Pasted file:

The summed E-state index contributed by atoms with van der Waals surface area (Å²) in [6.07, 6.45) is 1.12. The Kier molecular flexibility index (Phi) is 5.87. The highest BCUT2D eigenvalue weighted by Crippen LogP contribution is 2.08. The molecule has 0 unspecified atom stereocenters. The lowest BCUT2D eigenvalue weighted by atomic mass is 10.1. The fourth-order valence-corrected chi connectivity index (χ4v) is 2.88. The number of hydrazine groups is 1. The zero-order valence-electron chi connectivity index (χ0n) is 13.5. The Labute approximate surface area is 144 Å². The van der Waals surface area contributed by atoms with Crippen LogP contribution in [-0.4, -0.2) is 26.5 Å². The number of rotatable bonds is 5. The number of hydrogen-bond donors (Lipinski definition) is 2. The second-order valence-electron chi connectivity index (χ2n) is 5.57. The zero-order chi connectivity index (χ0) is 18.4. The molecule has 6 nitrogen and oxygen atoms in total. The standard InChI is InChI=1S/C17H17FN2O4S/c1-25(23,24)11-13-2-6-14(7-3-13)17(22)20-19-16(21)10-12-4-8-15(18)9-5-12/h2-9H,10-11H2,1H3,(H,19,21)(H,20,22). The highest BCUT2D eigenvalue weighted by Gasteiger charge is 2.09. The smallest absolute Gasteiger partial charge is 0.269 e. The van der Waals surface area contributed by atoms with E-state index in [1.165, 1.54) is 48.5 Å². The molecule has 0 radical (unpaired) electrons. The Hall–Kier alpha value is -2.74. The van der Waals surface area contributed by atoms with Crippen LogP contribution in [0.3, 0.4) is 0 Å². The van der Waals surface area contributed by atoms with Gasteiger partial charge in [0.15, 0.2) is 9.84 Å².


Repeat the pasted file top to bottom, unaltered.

The summed E-state index contributed by atoms with van der Waals surface area (Å²) in [6.07, 6.45) is 1.12. The Kier molecular flexibility index (Phi) is 5.87. The highest BCUT2D eigenvalue weighted by Crippen LogP contribution is 2.08. The molecule has 0 unspecified atom stereocenters. The lowest BCUT2D eigenvalue weighted by atomic mass is 10.1. The fourth-order valence-corrected chi connectivity index (χ4v) is 2.88. The number of hydrazine groups is 1. The zero-order valence-electron chi connectivity index (χ0n) is 13.5. The Labute approximate surface area is 144 Å². The van der Waals surface area contributed by atoms with Crippen LogP contribution in [-0.4, -0.2) is 26.5 Å². The number of rotatable bonds is 5. The number of hydrogen-bond donors (Lipinski definition) is 2. The second-order valence-electron chi connectivity index (χ2n) is 5.57. The zero-order chi connectivity index (χ0) is 18.4. The molecule has 6 nitrogen and oxygen atoms in total. The standard InChI is InChI=1S/C17H17FN2O4S/c1-25(23,24)11-13-2-6-14(7-3-13)17(22)20-19-16(21)10-12-4-8-15(18)9-5-12/h2-9H,10-11H2,1H3,(H,19,21)(H,20,22). The highest BCUT2D eigenvalue weighted by Gasteiger charge is 2.09. The smallest absolute Gasteiger partial charge is 0.269 e. The van der Waals surface area contributed by atoms with E-state index in [1.165, 1.54) is 48.5 Å². The molecule has 0 radical (unpaired) electrons. The Hall–Kier alpha value is -2.74. The van der Waals surface area contributed by atoms with Crippen LogP contribution in [0.3, 0.4) is 0 Å². The van der Waals surface area contributed by atoms with Gasteiger partial charge in [0.15, 0.2) is 9.84 Å².